35. Hatfield, D. (2007). Should the government regulate games? Retrieved from
  36. Horowitz, I. A., Kerr, N. L., Park, E. S., & Gockel, C. (2006). Chaos in the courtroom reconsidered: Emotional bias and juror nullification. Law and Human Behavior, 30, 163–181.PubMedCrossRefGoogle Scholar
  37. Huang, P. H., & Wu, H. (1994). More order without more law: A theory of social norms and organizational cultures. Journal of Law, Economics, and Organization, 10(2), 390–406.Google Scholar
  38. Jennings, M. K., & Niemi, R. G. (1968). The transmission of political values from parent to child. The American Political Science Review, 62(1), 169–184.CrossRefGoogle Scholar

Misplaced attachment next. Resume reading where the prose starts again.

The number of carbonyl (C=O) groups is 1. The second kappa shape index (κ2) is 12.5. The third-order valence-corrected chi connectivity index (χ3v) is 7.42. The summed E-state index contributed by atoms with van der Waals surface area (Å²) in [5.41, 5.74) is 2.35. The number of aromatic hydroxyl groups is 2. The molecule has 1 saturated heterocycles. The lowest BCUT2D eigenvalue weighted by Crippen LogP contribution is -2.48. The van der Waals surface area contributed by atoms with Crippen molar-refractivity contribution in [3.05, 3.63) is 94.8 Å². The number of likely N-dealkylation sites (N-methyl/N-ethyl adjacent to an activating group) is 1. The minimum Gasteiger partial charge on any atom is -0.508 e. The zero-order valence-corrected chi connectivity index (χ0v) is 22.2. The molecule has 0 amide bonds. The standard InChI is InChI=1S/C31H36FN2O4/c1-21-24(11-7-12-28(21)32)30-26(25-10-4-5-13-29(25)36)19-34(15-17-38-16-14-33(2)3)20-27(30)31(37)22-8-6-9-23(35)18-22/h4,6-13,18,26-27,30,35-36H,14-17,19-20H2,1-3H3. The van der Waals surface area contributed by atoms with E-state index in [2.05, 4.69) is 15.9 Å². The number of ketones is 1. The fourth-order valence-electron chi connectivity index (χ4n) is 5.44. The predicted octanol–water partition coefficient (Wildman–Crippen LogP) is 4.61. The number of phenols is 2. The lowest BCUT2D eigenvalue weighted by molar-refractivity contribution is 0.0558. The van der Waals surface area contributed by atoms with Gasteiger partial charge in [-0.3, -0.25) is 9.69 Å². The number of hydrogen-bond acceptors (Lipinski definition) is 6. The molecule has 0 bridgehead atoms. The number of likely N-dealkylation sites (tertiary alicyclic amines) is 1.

39. Johnson, M. K., Rowatt, W. C., & Labouff, J. (2012). Priming christian religious concepts increases racial prejudice. Social Psychological and Personality Science, 1(2), 119–126. doi: 10.1177/1948550609357246.Google Scholar
  40. Kahan, D. M. (1996). What do alternative sanctions mean? University of Chicago Law Review, 63, 591–653.CrossRefGoogle Scholar
  41. Kennedy v. Louisiana, 554 U.S. 407 (2008). Petition for rehearing. Retrieved from
  42. Kingdon, J. W. (1995). Agendas, alternatives and public policies. London, England: Longman.Google Scholar
  43. Krippendorff, K. (2005). The social construction of public opinion. Kommunikation über Kommunikation. Theorie, Methoden und Praxis. In E. Wienand, J. Westerbarkey, & A. Scholl (Eds.), Festschrift für Klaus Merten. Wiesbaden: VS-Verlag.Google Scholar